All-in-all I was very pleased with how it went. seems like I have not suffered for my enforced rest. Tomorrow's session will be a lot easier, though.

Tuesday, 13 January 2009

Early season 2-up events

The early part of Team Grumpy's season has taken shape in TT planning. Our first 2-up of every season is traditionally the Port Talbot Wheelers 2-up '25', which this year is to be on the 1st March. This is held on one of the Neath valley courses - in the past it has used the ultra-fast "cheaty course" - the one that has the massive descent that doesn't have to be scaled on the return leg. In a previous outing at this event, Team Grumpy experienced massive wind chill as we pedalled out of revs in 57x12 going down this monster descent. More recently, this event has been held on a realistically testing course in which riders are on the main dual carriageway for the first half, then on the old road (which might be described as "severely undulating") for the second half.
These early season events often make Team Grumpy grumpy because of the sometimes harsh weather - either bitterly cold or pounding rain.
Unusually this year, Team Grumpy won't be seizing the opportunity for further early season 2-up practice at the Team MK 20 mile 2-up at Astwood (18th April). This isn't because the organiser failed to supply a lovely sunny day for this event in 2008, rather it reflects other commitments by "Grumpy" Art Vanderlay. The alternative we chose was to ride the Icknield RC 30k sporting event on 29th March. Art Vanderlay hasn't, I think, ridden this event since it switched course from the version that led us both to disaster via serious prangs at Slapton a number of years ago (in the solo event).
In the meantime, here in grumpy-land I am alarmed by the reports of extreme fitness emanating from "Grumpy" Art Vanderlay (although to be fair he has raised the possibility that his turbo is defective and is giving out erroneous data as an alternative explanation) and worry that I will spend these events grovelling along and hanging on his back wheel.

Saturday, 10 January 2009

Testing Times

The other day I updated my profile at the good old Planet X website. This was to get a heads-up when Ian Cammish's "The Testing Times" newsletter was published. Lo and behold, I got an email this week with the very announcement I was waiting for.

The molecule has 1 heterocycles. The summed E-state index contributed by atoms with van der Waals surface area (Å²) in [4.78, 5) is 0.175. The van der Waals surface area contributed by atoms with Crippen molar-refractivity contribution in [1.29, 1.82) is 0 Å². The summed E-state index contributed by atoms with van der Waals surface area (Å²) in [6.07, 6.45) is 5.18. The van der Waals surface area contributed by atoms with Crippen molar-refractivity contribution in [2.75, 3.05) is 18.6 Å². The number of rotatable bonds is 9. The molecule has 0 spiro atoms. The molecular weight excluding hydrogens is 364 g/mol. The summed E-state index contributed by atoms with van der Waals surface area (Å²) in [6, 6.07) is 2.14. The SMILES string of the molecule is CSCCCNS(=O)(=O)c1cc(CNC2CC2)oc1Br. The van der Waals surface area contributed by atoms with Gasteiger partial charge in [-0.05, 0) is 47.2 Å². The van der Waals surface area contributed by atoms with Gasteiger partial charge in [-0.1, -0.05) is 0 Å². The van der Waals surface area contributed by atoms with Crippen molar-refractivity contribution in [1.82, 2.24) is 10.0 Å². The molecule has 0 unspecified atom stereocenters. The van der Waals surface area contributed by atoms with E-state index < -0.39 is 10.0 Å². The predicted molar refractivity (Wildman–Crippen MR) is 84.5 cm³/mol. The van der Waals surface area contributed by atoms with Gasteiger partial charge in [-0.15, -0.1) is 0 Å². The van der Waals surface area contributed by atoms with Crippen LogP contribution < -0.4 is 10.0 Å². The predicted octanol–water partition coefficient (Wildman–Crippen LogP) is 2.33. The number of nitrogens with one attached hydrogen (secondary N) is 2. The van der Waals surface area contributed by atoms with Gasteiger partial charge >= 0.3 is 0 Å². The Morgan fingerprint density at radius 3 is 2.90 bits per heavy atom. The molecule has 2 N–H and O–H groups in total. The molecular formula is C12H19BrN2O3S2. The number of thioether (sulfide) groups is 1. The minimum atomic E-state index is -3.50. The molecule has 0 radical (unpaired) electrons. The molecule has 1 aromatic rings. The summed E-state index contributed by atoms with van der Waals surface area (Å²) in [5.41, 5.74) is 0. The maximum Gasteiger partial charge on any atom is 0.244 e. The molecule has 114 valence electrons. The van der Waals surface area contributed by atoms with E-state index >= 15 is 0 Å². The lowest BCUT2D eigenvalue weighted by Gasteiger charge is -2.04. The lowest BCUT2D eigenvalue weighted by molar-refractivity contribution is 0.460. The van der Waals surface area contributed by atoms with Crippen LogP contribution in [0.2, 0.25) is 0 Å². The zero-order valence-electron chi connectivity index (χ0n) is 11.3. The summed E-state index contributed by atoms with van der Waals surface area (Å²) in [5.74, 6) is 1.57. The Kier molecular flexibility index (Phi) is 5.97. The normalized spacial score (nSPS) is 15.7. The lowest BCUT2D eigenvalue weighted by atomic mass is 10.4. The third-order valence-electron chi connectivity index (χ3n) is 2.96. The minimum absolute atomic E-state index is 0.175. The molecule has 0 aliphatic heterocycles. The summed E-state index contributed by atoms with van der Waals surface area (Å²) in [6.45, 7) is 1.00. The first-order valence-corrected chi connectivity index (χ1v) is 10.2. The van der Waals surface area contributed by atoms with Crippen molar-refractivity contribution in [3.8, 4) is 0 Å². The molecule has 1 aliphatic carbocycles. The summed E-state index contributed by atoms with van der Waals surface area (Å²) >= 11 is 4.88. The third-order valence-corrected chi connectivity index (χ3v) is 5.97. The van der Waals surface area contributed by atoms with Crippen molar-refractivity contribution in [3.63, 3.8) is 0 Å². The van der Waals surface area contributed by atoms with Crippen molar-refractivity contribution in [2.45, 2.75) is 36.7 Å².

Subtitled "Britain's crappest time trial fanzine?", I rather suspect that it might be that as well as the best - if only because it's the only time trial fanzine, unless you count the myriad club newsletters up and down the land.
To be honest, it's a pretty good read for a fanzine, though as a former club newsletter editor I wonder whether Cammish has shot his bolt a bit quick - he seems to cover quite a lot of stuff here.
High points - the silly L-shaped cranks; the picture of Nik B and his massive ring (oo-er!); the retro-articles...
Judging from the comments left at the Planet-X website, it seems to have met with approval from its readership.

Tuesday, 6 January 2009

I am a namby-pamby soft southerner!

Well, I guess 10 years down south have done for my credentials as a tough Scot. I declined to ride to work yesterday morning owing to a combination of snow, slush, ice and darkness. And what's more, I found some pathetic excuse not to go out to the garage (it was -4 C after all) to do a turbo session. Oh well, a rest day will have done me some good. Maybe.
This morning, it all seems to have frozen quite hard. But I must do a turbo session tonight!
In my own defence, it does seem prudent not to got out on the roads and risk breaking a collarbone (or worse), just as the season looms on the horizon.

Saturday, 3 January 2009

..on the other hand..

Tony F sent me this photograph from the New Year's Day '10'. Now, despite my excuses that I was wearing a thermal jacket, a skinsuit and two long-sleeved vests, it is indeed clear I'm suffering from excess baggage. A bit like Jan "who ate all the pies" Ullrich. Sort of...

Friday, 2 January 2009

Well golly, I don't feel so grumpy now...